A major concern for clients, customers, and businesses with enterprise resource planning (ERP) has been data security. Many people have doubts regarding data security in the cloud version as well. Generally speaking, during ERP implementation, clients tend to focus more on prioritization of activities, core ERP functionalities, deadlines and financial constraints. The data security aspect somehow gets lost in the milieu of cacophony.
According to global IT research firm Gartner, “enterprises should consider the overall set of security functions and controls that permeate the entire environment that will be running trusted transactions.”
According to a survey conducted by Deskera, a global leader in cloud-based ERP, around 55% organizations do not configure ERP for maintaining audit logs since they worry about degradation in performance. In a tussle between performance and security, it is usually the former which walks away the winner.
Kinds of security risks that organizations implementing ERP software face
Organizations face three kinds of risks as far as ERP software is concerned and therefore these are the tips for avoiding data security issues:
(1) unauthorized access. ERP software generally comes with a set of standard roles which are allocated to users on the basis of their functional tasks in the organization. Consequently, clients plug in user-based controls and limit a user’s software access on the basis of their customization and authorization level. For example, an accounts clerk would not possess access to the inventory management module in the ERP. However, there is a risk of users creating fraudulent transactions, making unapproved updates, or submitting entries with transaction errors that are preventable.
(2) The second risk could be noncompliance with security or regulatory requirements.
(3) The third security issue arises when all of a client’s needs is not met by the ERP as they didn’t accurately report their requirements to the ERP vendors, thus to make up for their absent functionalities they end up using other software which may have security issues of their own.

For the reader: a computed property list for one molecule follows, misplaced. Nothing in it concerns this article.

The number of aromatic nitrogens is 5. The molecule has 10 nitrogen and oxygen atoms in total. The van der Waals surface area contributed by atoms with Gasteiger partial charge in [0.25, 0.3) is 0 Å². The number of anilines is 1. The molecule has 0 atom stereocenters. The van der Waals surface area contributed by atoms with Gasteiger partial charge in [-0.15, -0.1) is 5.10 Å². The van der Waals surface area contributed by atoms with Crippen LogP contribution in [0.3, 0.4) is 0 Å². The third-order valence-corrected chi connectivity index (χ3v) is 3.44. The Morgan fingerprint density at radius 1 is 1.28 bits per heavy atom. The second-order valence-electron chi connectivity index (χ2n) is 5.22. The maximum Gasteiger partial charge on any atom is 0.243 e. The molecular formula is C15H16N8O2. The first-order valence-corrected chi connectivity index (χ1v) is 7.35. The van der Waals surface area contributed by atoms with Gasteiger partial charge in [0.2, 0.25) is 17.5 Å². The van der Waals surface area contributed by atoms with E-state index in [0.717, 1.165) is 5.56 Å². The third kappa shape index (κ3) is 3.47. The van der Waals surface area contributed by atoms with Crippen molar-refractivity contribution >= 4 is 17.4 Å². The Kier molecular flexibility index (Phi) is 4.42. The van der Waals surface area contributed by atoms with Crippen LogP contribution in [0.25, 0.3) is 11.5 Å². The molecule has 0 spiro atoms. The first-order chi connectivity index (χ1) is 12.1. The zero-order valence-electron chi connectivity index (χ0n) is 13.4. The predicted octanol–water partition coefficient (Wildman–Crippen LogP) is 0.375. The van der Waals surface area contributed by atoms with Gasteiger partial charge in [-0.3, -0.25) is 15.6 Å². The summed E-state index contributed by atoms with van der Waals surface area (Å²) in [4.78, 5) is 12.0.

Loopholes during implementation responsible for security loopholes
(4) It is only when serious security breaches occur after the ERP system has been set into motion that businesses and individuals start to take note of it. Omissions and commissions made during implementation are usually responsible for potential security risks. The scenario may lead to companies having to make corrections after they have gone live, which is a tedious, expensive and disruptive process that could result in bottlenecks and loss of productivity. Moreover, a compromised ERP system as far as security is concerned can eventually lead to operational hurdles, data privacy issues, and fraud.
Continuous monitoring is the only solution
ERP vendors as well as clients need to adopt a 360-degree approach as far as security and controls are concerned. They need to focus on specific client requirements and manage risks by devising strategies aimed at protecting integrity, confidentiality of information, and accessibility.
(5) The approach should be to focus on risk minimization during the implementation period itself and avoid expensive rework. With increasing number of users and progressively more complex and integrated information systems, new levels of transaction-level security would be required. But above everything else, the concept of continuous monitoring has to be weaved into the ERP software so that irregular transactions or fraud are identified and prevented.